I don't know. I'll never know. And even if there is a tiny part of your already miniature self looking out from behind your eyes and hating what you're doing to yourself and me, I don't care. Because it's too late.

It's too late.

You broke our bond. It's over. You were part of me, my high-fibre former friend. But you abused my trust. You lost my respect. We're done.

Fuck you, Mr. Miniwheat. Fuck you.

Monday, November 05, 2007

A Brief Update

Today I looked over some of the notes I got at last week's writers group meeting. I'm still thinking about how to move forward with the New Screenplay, but I feel like I'm 90% or so decided. My gut and my heart just have to finish sweet-talking my brain and my neuroses.

I'm going to use a block of my writing time this week to review the outline, and that's also when I'll make my final decision and start whatever the next phase ends up being.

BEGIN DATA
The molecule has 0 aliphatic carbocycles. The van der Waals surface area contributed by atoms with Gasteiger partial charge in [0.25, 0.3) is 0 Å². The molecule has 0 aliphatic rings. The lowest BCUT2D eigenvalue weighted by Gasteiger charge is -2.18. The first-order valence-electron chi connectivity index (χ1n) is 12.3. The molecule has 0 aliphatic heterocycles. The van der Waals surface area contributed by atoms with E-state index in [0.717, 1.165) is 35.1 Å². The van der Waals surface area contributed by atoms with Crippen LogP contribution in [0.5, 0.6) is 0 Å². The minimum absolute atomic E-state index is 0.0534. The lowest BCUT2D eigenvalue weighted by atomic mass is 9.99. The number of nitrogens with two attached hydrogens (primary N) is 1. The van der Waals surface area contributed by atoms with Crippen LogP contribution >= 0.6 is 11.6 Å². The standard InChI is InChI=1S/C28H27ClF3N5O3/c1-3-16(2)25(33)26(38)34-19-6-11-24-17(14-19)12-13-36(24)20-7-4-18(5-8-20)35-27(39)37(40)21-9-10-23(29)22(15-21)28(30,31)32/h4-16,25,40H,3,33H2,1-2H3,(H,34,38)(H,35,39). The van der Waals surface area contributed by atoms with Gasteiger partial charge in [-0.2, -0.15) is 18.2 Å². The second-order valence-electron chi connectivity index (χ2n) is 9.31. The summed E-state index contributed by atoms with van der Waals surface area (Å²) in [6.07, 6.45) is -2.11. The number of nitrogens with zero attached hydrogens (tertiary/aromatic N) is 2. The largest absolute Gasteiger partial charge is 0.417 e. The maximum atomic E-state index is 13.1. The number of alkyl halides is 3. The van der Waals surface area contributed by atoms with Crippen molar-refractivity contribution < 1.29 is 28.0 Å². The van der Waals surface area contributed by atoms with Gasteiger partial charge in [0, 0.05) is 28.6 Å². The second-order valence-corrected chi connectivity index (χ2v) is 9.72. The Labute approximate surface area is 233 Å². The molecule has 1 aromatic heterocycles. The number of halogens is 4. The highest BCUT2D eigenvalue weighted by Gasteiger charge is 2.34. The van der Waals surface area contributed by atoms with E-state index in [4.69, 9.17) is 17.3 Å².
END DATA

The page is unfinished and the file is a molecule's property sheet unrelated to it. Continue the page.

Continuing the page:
In other news, the WGA strike has begun.

Of course, being Canadian, there's only so much I can do to support the WGA members. If I lived in New York or L.A., I'd take snacks down to the picket line. But as it is, that would be a heck of a commute.

What I am going to do is this: I'm going to take a leaf from bloggers and professional (Canadian) screenwriters Denis McGrath and Jim Henshaw, and immediately begin a boycott of any and all American television produced by companies that WGA members are currently striking against, including those they're trying to get brought under WGA jurisdiction. That's, basically, everything except news programming.

I know it's not much. But it's what I can do.

Well, that, and sing "Solidarity Forever" in the shower, but to be completely honest, I'd have been doing that anyway.

Saturday, November 03, 2007

Mulling: It's Not Just For Cider Anymore

As I type (while also sipping on a root beer with all my customary delicacy), Boogie Nights is playing on IFC in the background.